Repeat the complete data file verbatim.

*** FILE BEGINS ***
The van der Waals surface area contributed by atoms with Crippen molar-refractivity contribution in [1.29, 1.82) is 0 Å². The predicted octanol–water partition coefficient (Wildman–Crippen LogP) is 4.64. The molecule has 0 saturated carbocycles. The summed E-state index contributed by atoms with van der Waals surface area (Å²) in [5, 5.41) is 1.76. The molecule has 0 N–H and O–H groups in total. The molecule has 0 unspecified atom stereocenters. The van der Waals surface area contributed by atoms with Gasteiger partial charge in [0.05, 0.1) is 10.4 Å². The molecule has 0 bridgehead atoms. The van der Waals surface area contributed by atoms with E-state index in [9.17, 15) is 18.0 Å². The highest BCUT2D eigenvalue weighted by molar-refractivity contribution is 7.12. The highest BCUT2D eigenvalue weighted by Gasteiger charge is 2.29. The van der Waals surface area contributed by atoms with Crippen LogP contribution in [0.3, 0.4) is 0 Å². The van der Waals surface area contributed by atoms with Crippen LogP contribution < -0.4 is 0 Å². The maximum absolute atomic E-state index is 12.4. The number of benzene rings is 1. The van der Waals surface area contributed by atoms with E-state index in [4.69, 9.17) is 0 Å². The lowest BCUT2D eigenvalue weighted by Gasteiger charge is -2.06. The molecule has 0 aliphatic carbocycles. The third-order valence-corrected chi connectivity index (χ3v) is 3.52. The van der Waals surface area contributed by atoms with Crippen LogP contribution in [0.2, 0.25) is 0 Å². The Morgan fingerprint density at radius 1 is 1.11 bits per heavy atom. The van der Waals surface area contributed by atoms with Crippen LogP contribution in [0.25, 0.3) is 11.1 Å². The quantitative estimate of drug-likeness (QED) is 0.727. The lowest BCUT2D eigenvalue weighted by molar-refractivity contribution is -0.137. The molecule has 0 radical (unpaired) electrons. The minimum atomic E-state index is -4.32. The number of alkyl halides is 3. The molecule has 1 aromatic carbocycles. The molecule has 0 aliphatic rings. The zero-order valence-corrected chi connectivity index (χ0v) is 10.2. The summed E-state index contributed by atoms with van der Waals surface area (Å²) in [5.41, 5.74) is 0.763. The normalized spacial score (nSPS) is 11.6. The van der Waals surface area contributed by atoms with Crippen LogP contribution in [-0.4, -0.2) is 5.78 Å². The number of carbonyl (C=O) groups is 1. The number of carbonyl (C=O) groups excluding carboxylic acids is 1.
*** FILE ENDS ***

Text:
The van der Waals surface area contributed by atoms with Crippen molar-refractivity contribution in [1.29, 1.82) is 0 Å². The predicted octanol–water partition coefficient (Wildman–Crippen LogP) is 4.64. The molecule has 0 saturated carbocycles. The summed E-state index contributed by atoms with van der Waals surface area (Å²) in [5, 5.41) is 1.76. The molecule has 0 N–H and O–H groups in total. The molecule has 0 unspecified atom stereocenters. The van der Waals surface area contributed by atoms with Gasteiger partial charge in [0.05, 0.1) is 10.4 Å². The molecule has 0 bridgehead atoms. The van der Waals surface area contributed by atoms with E-state index in [9.17, 15) is 18.0 Å². The highest BCUT2D eigenvalue weighted by molar-refractivity contribution is 7.12. The highest BCUT2D eigenvalue weighted by Gasteiger charge is 2.29. The van der Waals surface area contributed by atoms with Crippen LogP contribution in [0.3, 0.4) is 0 Å². The van der Waals surface area contributed by atoms with Crippen LogP contribution < -0.4 is 0 Å². The maximum absolute atomic E-state index is 12.4. The number of benzene rings is 1. The van der Waals surface area contributed by atoms with E-state index in [4.69, 9.17) is 0 Å². The lowest BCUT2D eigenvalue weighted by Gasteiger charge is -2.06. The molecule has 0 aliphatic carbocycles. The third-order valence-corrected chi connectivity index (χ3v) is 3.52. The van der Waals surface area contributed by atoms with Crippen LogP contribution in [0.2, 0.25) is 0 Å². The Morgan fingerprint density at radius 1 is 1.11 bits per heavy atom. The van der Waals surface area contributed by atoms with Crippen LogP contribution in [0.25, 0.3) is 11.1 Å². The quantitative estimate of drug-likeness (QED) is 0.727. The lowest BCUT2D eigenvalue weighted by molar-refractivity contribution is -0.137. The molecule has 0 radical (unpaired) electrons. The minimum atomic E-state index is -4.32. The number of alkyl halides is 3. The molecule has 1 aromatic carbocycles. The molecule has 0 aliphatic rings. The zero-order valence-corrected chi connectivity index (χ0v) is 10.2. The summed E-state index contributed by atoms with van der Waals surface area (Å²) in [5.41, 5.74) is 0.763. The normalized spacial score (nSPS) is 11.6. The van der Waals surface area contributed by atoms with Crippen LogP contribution in [-0.4, -0.2) is 5.78 Å². The number of carbonyl (C=O) groups is 1. The number of carbonyl (C=O) groups excluding carboxylic acids is 1.